Once a 1970s German restaurant, the property was purchased by Madlon Meade in 1995 and eventually taken over by the Orr family a year ago. Now the French-inspired menu boasts appetizing starters like the brie cheese baked inside puff pastry and brushed with raspberry chipotle sauce, or (for the unflappable foodie) the imported snails, done in a scrumptious butter garlic sauce. After those little jewels, choose a delectable main entrée from the pasta, seafood, poultry or meat sections—perhaps the black tea smoked duck with miso sauce? Or you might be the rack of lamb with minted tomato and cucumber relish type of patron. Well, there’s always the crayfish and sweetbreads dish with aromatic vegetables, for those who can’t decide. Any of it accompanied by a lovely Bordeaux off the extensive wine list makes for a grand evening.
“Like other forms of art, food is constantly evolving. Striving for perfection in each plate is both challenging and gratifying,” Rob says. “But the satisfaction and appreciation of our customers is definitely key.” Locals say they love the food, and people drive from the San Fernando Valley, Hollywood and Orange County to get a taste of it. “Nothing is sweeter than to hear a guest say they’ve never had a better meal,” Chelsie admits. “That’s as good as it gets—it’s what inspires me.”
The Orr’s philosophy on Thanksgiving is inspiring to others as well. “Everyone should have the opportunity to enjoy a wonderful meal, hopefully alongside family. This is the second year we’re hosting a pay-what-you-can-afford dinner, because some families simply can’t fund a five-course meal,” Rob says. “We’re hoping the families that are better off will make a more generous contribution.” All of the proceeds will be donated to a food based program to help those less fortunate. Last year, Madlon’s donated over $1,200 to its local food bank. This year, donations go to Meals on Wheels. How’s that for a little do-goodness?
If nothing else, ski season is coming up. For flatlanders wanting a quick jaunt down powdery slopes before resigning themselves to bad overhead lighting and sterile cubicles (i.e., work), Big Bear is the closest, most cost-efficient option for a stint of escapist glee. Before you spiral back downhill to your own reality, stop in at Madlon’s for an absolutely fantastic meal.
Q and A with Papa Orr
Q: Why Big Bear?
A: I can’t think of a better place to do it than Big Bear. This community is loaded with family-centered businesses. For my wife Nancy and me, this is an opportunity of a life time to do something as a family. We get the opportunity to work with our son and daughter-in-law, the best chefs we know.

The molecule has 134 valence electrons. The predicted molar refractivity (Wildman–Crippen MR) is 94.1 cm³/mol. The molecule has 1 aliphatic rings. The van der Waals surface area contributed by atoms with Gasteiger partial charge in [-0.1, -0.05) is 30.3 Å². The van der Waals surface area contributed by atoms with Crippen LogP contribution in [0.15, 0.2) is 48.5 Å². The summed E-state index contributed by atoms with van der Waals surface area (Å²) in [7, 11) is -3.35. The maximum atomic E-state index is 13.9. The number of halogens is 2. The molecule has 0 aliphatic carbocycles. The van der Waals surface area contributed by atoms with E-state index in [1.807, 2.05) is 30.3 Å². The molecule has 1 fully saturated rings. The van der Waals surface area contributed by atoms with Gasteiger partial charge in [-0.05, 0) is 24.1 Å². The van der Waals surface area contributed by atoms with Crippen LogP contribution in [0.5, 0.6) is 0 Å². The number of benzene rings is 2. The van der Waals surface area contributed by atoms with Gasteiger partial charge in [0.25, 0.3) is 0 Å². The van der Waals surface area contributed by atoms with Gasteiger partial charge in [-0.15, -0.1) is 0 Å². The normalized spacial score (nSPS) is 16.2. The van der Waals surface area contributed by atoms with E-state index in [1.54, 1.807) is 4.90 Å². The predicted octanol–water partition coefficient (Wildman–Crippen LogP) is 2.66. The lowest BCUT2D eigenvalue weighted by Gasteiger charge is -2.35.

Q: Has the entire family been recruited to work at Madlon’s, or what?
A: You already know about Rob and Chelsie. There’s also our other son, Scott, who’s spent almost every weekend working to keep the property together. Our daughter Rebecca, who lives in Michigan, has made it possible for us to experiment with some Michigan wines. It was on one of our visits there that we discovered cherry port wine—a big success at Madlon’s. Everyone in our family, including Chelsie’s parents that have traveled from northern California to provide some landscaping and other support, are part of it.
Then there are the kids. Our three eldest granddaughters are great sous chefs in their own right; our oldest grandson acts as entertainment director for our younger clientele; and of course there’s Phoenix, who can be found next to me, greeting our friends and making sure they’re enjoying the evening.
Q: What do you think makes Madlon’s so unique?
A: For over 20 years, I traveled all over this country, eating in many great restaurants and some not so great ones. Most of them were either so relaxed that the server was smacking chewing gum while taking orders, or they were so formal their faces may have cracked if they attempted a smile. Our objective was to create a fine dining environment where everyone feels invited and comfortable. The combined objective of everyone at Madlon’s is to provide our patrons with a fabulous experience every time they come in. We welcome all attire—evening dresses, blue jeans (and most things in between).
909.585.4365 | 909.585.3762
829 W. Big Bear Blvd., Big Bear Lake